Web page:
There is as much missing from reporting on this story as has already been made public.
Here is what I can figure out:
An employee of PCAOB leaked to someone at KPMG a list of audit engagements that were going to be inspected. Recipient of the leaked info was previously an employee at PCAOB.
Lots of stuff we don’t know happened next.
When someone told senior leadership at KPMG about this back in February, KPMG took several steps. They hired external legal staff to investigate, notified the PCAOB of the leaked info, and then fired 6 people.
Amongst the fired staff are
- two named partners, including the Vice Chair of Audit (who was in charge of all audit work in the US firm) and the national managing partner for audit quality and professional practice
- three other unnamed partners
- one other person, whose job level and responsibilities were not identified.
The leaker at PCAOB has resigned.
What is missing from the reporting?
What happened inside KPMG between the leak and the firings is not visible in the few articles I’ve found on the incident.
For your own research, check out:
- 4/11 – Accounting Today – KPMG shakes up audit team for inside info on PCAOB inspections
- 4/11 – Wall Street Journal – KPMG Fires Partners Over Leak of Audit Regulator’s Confidential Plan
- 4/11 – Going Concern – Six KPMG Employees Resign After Leak of PCAOB Inspection Info
Once I get beyond those articles, the coverage is basically rewrites of the first two articles above. Consider this rewrite:
- 4/12 – New York Times – KPMG Fires 6 Over Ethics Breach on Audit Warnings
Comments at the Going Concern post linked above raise the same question that comes to my mind. Specifically:
- What did the KPMG partners do wrong?
The articles I’ve seen do not answer the question.
Having inside information is not wrong, unethical, or illegal. Partners in CPA firms gain access to confidential, or private, or inside information on a routine basis, maybe one or two dozen times a week.
The person at PCAOB leaking the info and the person at KPMG receiving the info are clearly wrong, on several levels.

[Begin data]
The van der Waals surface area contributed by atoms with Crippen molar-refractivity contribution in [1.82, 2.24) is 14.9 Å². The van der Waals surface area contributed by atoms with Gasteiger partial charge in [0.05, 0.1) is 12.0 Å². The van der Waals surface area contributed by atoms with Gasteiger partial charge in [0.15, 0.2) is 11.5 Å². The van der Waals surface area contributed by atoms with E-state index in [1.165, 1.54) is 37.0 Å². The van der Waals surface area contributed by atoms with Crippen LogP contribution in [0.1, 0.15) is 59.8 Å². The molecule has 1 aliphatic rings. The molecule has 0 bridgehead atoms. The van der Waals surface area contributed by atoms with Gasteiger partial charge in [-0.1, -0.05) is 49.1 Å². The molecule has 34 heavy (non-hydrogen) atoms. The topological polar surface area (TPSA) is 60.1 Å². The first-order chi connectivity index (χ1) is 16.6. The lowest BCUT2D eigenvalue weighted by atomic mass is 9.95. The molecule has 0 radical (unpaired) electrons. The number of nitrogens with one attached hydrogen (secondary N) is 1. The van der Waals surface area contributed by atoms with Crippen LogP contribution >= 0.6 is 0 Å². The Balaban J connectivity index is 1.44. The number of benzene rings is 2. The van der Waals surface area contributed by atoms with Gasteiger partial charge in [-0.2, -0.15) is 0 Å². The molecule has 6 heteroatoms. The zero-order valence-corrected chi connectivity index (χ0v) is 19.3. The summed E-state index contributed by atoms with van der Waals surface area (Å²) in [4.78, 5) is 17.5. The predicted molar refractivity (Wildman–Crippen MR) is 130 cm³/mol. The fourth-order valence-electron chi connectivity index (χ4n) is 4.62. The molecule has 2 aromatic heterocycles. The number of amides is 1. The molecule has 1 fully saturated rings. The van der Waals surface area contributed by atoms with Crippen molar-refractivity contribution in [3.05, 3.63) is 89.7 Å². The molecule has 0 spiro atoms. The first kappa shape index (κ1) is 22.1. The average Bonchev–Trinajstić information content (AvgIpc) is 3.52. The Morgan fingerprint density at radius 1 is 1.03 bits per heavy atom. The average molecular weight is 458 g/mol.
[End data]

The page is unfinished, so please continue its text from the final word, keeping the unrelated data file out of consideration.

People in KPMG who learned about the leaked info probably had an obligation to pass that info up the chain of command. I’m not aware of the KPMG code of conduct and I stay as far away from the PCAOB world as I possibly can, but I seriously doubt there is a rule in either organization that specifically addresses what to do when becoming aware of leaked scheduling information.
What then is the resign-or-we-will-fire-you offense?
Here we must speculate, since the reporting does not address the question.
I’ll put my guess on the table: file clean up.
The reporting says PCAOB gives the names of engagements to firms in batches of 5 or 10 at a time with around two weeks notice in order to have enough time to gather the files and prepare the required questionnaires. The full list of engagements is developed well in advance but parceled out in small pieces.
If an unscrupulous audit team got wind a month or two early that an engagement was going to be inspected, the files could be reviewed and scrubbed. Extraneous stuff could be tossed, misfiled stuff could be filed in the right place, and missing documentation could be found in old emails and filed.
Most seriously this advance notice could allow someone, well after the audit was complete, to prepare some memos or checklists or other documentation that was missed during the audit. Under AICPA rules this is allowed, on the massive assumption that the after-the-fact addition to workpapers is very clearly identified as having been added to the file after the audit documentation date, with clear indication of the date added and who made the addition or correction or change.
I’ll provide an actual situation. It has happened that I’ve prepared a 990 tax return more than 60 days after releasing an audit report. In that situation, I would need to make additional calculations on audit workpapers in order to accumulate info for the return.
That means I was changing audit documentation after the 60 day cutoff. I clearly identified the date of the changes, initialed the workpaper, described nature of changes, and added a note explaining why the workpaper were changed. That is acceptable, proper, and ethical.
On the other hand, not documenting changes is a major issue. Identifying late changes will still result in a criticism from the PCAOB.
Cleaning up the workpapers is the only reason I can figure out why so many partner resignations were accepted.
If my wild guess is correct, then we will see more staff terminated, additional action by PCAOB, and in a year or two we will see disciplinary action by various state boards of accountancy.
We will see more on this story in the near future.